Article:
How to start your wealth building journey | Just Reflections #54
Regardless of how much you earn, your earnings must contribute to your long-term financial growth. Here's a wealth building model that can work for you regardless of your starting point.
You, dear reader, probably don’t come from a rich family. You probably didn’t have a trust fund waiting for you when you turned 18 (that’s how trust funds work, right?). And there’s no long line of generational wealth threading itself through your family history. And now that you’re an adult, it’s your turn to take a stab at starting the generational wealth in your family. How’s that going?
Many of us received little meaningful personal finance education from our parents. They had other challenges facing them. And honestly, many of them never figured it out either. The school curriculum didn’t help as well. We have to figure things out as we go through trial and error (mostly error, if you’re like me).
Fortunately, I’ve done enough of trial and error to have picked up a bit of knowledge about personal finances in my 33 years of life. So, gather round one and all as I share with you my humble model for starting your journey to building wealth.
If you want a quick summary, here it is.
Regardless of how much you earn, every paycheck must contribute to your long-term financial growth. You do this by saving a portion of your earnings every time and setting up hedges around those savings to protect them from the eventualities of life.
Here’s how you should split your earnings as soon as they hit your bank:
10% - Growth Fund: This is how you ensure your growth every month. You want this fund to grow each month so you should protect it at all costs. You're building it up to invest it. Everything else after this exists to stop you from dipping into this.
10% - Emergency Fund: This is to rescue you in case something unexpected happens. For example, you lose your job or you need to pay a large sum that you couldn't have expected.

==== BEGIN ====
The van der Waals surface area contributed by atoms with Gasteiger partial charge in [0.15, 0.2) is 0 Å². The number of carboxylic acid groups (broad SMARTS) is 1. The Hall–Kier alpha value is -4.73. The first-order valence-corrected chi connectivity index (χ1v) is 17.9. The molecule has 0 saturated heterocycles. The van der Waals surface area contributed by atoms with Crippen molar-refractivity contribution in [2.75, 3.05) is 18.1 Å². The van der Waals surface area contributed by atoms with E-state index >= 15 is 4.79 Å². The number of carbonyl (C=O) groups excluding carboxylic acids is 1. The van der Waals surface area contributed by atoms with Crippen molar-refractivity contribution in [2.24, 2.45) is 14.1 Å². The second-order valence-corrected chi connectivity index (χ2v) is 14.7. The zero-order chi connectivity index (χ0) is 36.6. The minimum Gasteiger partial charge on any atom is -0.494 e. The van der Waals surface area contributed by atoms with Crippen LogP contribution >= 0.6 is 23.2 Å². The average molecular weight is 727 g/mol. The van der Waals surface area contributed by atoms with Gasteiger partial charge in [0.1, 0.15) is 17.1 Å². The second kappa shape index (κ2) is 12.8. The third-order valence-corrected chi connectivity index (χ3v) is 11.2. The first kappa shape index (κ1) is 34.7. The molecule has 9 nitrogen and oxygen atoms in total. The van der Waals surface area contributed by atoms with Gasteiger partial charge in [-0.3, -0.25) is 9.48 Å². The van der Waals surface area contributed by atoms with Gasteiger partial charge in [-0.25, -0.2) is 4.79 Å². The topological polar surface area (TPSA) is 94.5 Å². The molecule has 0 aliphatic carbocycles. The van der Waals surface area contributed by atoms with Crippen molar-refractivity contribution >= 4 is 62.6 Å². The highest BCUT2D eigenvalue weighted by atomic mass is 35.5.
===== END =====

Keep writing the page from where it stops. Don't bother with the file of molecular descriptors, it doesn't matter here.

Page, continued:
10% - Black tax. If you're like me, you probably have black tax. Parents need to be taken care of, an uncle, a cousin, etc. It's, therefore, a good idea to expect this and put aside some money for it.
10% - Personal allowance. You need to enjoy the fruits of your labour to stay motivated. So give yourself some spending money. Buy yourself something nice.
10% - Charity. I strongly believe in giving; we all owe something to humanity beyond ourselves and our families. If that sounds like a lot of gobbledygook, then take this. Research shows that the way to use money to make yourself happy is to use it on others.
The remaining 50% should be enough to take care of all your bills and expenses (maybe with a little extra), if it's not enough, you're probably living above your means. Cut down some things.
Why you need to save
When we talk about personal finance, the conversation usually includes budgeting and other things and stops at saying save something each month. But how much should we save? In fact, why should we save in the first place? What’s the end goal?
Unless your earnings are very high, you likely won’t get rich from saving a percentage of your earnings. So what’s the point?
Saving will do two things for you.
First, it will keep your net worth growing. Your net worth is what’s left after we put together all the cash and assets you own and take out the value of all your debt and liabilities. It is the proper measure of your financial position. This is worth stating because sometimes we focus too much on what’s coming in and forget all the holes through which it leaks out and leaves us with nothing at the end of the month.
A structured saving plan will help keep you growing your net worth even whilst expenses are coming at you from all directions.
Second, there’s a lot of wisdom in the adage that “luck is opportunity meeting preparedness.” There are many profitable investment opportunities all around us, every day. Unfortunately, most of them either find us without enough “free” money to take part. Saving will ensure that you have some “free” money prepared and ready to pounce at opportunity when it avails itself.
Even if you wanted to take a more structured approach and start a business. Any business worth its salt will require some capital. It certainly helps to have some of your own to limit the amount you have to borrow from other people. Unless you’re planning to win the lottery, that capital won’t just fall on your lap. You need to build it up one brick at a time.